Before beginning classes, it is a good idea to search the website of the institution one wishes to attend in order to locate and familiarize oneself with academic expectations. After arrival, one should be able to find many resources exist at the university for helping students to avoid plagiarism. If unsure of how to properly use citation styles, seek assistance from a professor, librarian or writing center staff (if applicable). If cultural values seem to pose a challenge, speak with the international student advisor or a leader of the international student community who is mature enough to provide cultural insights.

Resources

While it is beyond the scope of this article to provide an in-depth explanation of U.S. American cultural values, appropriate citation styles and strategies for avoiding plagiarism, many excellent resources are available online.
•    Plagiarism
o    Excellent resource for avoiding plagiarism and understanding citation styles is available from Purdue’s Online Writing Laboratory
o    The Robert Gordon University’s Plagiarism Project contains much useful information including a very thorough report on cultural issues associated with plagiarism for international students, links to plagiarism in the news and an overview of software commonly used by universities to detect plagiarism
o    Kent State University provides links to multiple tutorials and resources for students
o    Visit George Mason University’s website for a sample Academic Honor Code

•    Cultural Values
o    The University of Minnesota’s Center for Advanced Research on Language Acquisition provides a very useful introduction to core cultural values. See the last two pages of the document for descriptions of values
o    Studyabroad.com has a very useful online handbook for students planning to study abroad

David L. Di Maria
Assistant Director, International Student and Scholar Services
St. Cloud State University
http://www.stcloudstate.edu

St. Cloud State University is home to approximately 17,000 students, holds national and international accreditations, and  offers more than 200 academic programs taught by nationally and internationally recognized faculty. More than 1,100 international students from over 80 countries call SCSU home. The University welcomes international students by offering in-state tuition via the Academic and Cultural Sharing Scholarship. The university is located on the banks of the beautiful Mississippi river in the state of Minnesota, which is in the upper Midwestern portion of the United States.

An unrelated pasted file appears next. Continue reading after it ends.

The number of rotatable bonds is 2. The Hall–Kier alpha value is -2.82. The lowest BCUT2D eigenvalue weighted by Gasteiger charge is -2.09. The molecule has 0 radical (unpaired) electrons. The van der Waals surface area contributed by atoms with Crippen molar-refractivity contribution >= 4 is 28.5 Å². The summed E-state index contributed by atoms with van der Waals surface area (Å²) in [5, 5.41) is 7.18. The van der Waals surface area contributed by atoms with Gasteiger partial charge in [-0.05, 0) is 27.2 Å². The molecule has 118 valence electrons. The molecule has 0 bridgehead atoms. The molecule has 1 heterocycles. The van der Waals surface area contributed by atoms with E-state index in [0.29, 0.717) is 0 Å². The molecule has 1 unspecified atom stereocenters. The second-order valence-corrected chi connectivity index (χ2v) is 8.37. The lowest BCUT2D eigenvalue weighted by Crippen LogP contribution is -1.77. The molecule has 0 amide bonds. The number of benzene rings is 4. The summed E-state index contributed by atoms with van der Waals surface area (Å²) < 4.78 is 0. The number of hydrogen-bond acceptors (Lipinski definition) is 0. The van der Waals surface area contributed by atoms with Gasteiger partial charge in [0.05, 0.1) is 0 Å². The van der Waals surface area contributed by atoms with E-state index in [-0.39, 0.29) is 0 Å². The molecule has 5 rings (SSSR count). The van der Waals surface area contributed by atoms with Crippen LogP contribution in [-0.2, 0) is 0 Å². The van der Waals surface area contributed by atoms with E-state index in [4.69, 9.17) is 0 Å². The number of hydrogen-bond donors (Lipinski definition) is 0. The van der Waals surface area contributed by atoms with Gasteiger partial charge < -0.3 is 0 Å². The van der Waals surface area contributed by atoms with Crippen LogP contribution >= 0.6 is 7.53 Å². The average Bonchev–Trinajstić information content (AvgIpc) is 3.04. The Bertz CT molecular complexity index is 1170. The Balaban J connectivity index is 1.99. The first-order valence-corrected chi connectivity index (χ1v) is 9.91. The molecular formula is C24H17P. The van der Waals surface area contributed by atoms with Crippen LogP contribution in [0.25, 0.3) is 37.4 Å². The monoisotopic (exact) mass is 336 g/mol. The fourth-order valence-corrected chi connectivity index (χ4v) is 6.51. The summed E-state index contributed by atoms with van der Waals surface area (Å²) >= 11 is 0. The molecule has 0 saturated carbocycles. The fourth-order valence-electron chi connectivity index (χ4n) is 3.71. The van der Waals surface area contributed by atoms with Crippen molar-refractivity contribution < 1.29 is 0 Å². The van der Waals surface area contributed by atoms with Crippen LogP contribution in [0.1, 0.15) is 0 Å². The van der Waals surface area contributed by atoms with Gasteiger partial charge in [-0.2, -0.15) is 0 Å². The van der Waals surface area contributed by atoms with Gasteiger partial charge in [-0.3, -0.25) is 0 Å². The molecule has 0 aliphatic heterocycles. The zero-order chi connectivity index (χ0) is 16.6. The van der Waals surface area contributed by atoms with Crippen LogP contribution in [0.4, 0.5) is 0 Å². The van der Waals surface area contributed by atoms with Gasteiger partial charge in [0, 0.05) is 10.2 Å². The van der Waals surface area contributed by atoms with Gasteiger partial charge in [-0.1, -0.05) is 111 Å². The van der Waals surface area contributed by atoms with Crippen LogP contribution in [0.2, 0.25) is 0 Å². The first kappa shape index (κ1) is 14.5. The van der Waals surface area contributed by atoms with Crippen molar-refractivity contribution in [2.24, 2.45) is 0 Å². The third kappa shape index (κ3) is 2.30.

We invite you to explore the many opportunities at SCSU through our website www.stcloudstate.edu If you have questions regarding International Admissions, please email world2scsu@stcloudstate.edu

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  • Plagiarism said:

    [...] plagiarism.  I think that many educators would be surprised at what students from (for example) the middle east or China [...]

  • Adrian said:

    Avoiding plagiarism as defined by US standards can be a large problem for foreign students and as you can tell by examples in the article, the consequences for those who are found guilty are severe. I guess the key is to do your “homework” on the subject ahead of time and learn what you can and can’t do before you get a really nasty surprise.

  • Academic Honesty/Integrity and Plagiarism « Heritage Student Foundation said:

    [...] Di Maria, David L. “Plagiarism from a Cross-Cultural Perspective.” Al Jamiat Magazine, June 4, 2009. Accessed November 1, 2011. http://www.al-jamiat.com/college-lifestyle/plagiarism-crosscultural-perspective/. [...]

  • Plagiarism or Creativity? | Matthew Burch said:

    [...] when a guy from Najran succeeds, it’s considered as a success for the whole city” (David L. Di Maria).  Other parts of Asia share a similar mentality.  This is a big change in perspective, and I [...]

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  • JJ Chesson said:

    I agree with Magied, our background has effect on our learning activities. But in my country (Liberia) where I live. The school system is not putting any effort to help alleviate this problem. The education system only believe that no one should cheat i.e by spying, or getting exams answers from a colleague. Most often our assignments are done and submitted without any credit and yet no complain. The only time professors in our country look at such thing is when the individual is defending his thesis. Plagiarism has many forms. Since I started learning at the Walden University I am learning a lot of things that will help me look at myself as being an international student. I hope that a conference can be held where most identified countries will adhere to the rules and standard in education.